Saturday, May 22, 2010 at 12:07AM

Alanson History

Alanson was first settled in 1875. The Alanson post office opened on January 17, 1877 with the name "Hinman," but later changed it's name to "Alanson" on June 22, 1882. Alanson was named after Alanson Howard, grandson of W.O. Hugart, president of the G. R. & I. Railroad Company, which first came to Alanson during that time. Alanson incorporated as a village in 1905.

The wooden "High Bridge" was built in 1886, across the river on River Street. It was made to be 14 feet above the water, allowing larger boats to travel underneath it.

In 1905 three well known men built cottages/resorts primarily along Burt Lake. They were General Lew Wallace, author of “Ben Hur”, Judge K. Landis, former high commissioner of “Big League Baseball”, and Judge A. Anderson.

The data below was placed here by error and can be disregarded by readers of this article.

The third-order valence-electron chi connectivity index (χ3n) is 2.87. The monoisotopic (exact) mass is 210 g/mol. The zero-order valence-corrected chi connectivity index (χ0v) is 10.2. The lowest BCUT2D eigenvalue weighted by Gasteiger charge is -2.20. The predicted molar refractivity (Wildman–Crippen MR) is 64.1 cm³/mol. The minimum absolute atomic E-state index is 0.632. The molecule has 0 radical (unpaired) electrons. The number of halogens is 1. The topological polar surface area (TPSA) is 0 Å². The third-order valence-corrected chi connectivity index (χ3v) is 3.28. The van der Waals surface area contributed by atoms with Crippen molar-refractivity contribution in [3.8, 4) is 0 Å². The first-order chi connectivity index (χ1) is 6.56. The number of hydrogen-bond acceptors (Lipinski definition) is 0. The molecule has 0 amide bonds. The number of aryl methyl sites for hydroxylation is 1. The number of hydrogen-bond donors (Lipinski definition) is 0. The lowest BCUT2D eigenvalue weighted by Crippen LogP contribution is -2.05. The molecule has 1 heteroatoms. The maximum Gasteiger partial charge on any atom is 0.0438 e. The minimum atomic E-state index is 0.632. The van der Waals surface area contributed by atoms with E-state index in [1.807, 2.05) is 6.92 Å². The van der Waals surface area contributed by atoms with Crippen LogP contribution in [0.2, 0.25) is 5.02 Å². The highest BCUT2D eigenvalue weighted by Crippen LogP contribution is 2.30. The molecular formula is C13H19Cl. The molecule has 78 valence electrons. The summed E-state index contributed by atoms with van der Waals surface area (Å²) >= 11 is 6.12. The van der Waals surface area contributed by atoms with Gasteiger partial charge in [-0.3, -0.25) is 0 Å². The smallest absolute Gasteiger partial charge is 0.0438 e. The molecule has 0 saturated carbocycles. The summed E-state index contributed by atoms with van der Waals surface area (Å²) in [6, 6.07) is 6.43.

Alanson had only one saw mill, owned by Fox and Williams. The mill changed hands several times, first to Mr. Pool, then to J.L. Newberry, who added machinery for making shingles. Unfortunately, the shingle-making saw mill was destroyed by fire two years later. In the fall of 1890, Mr. DeForest of Chicago purchased the land where the mill had been and constructed a bowl factory in it's place. Hard maple bowls were manufactured from the hard maple logs of the surrounding forests. The bowl factory was later purchased by Mr. Teachout and sold again in 1902 to the Alanson Woodenware Co., owned by F. Hinkley, M. Bonz and G. Ormsby. In 1910 the mill was sold a final time to the Munising Woodenware Co. who moved the operation to Munising.

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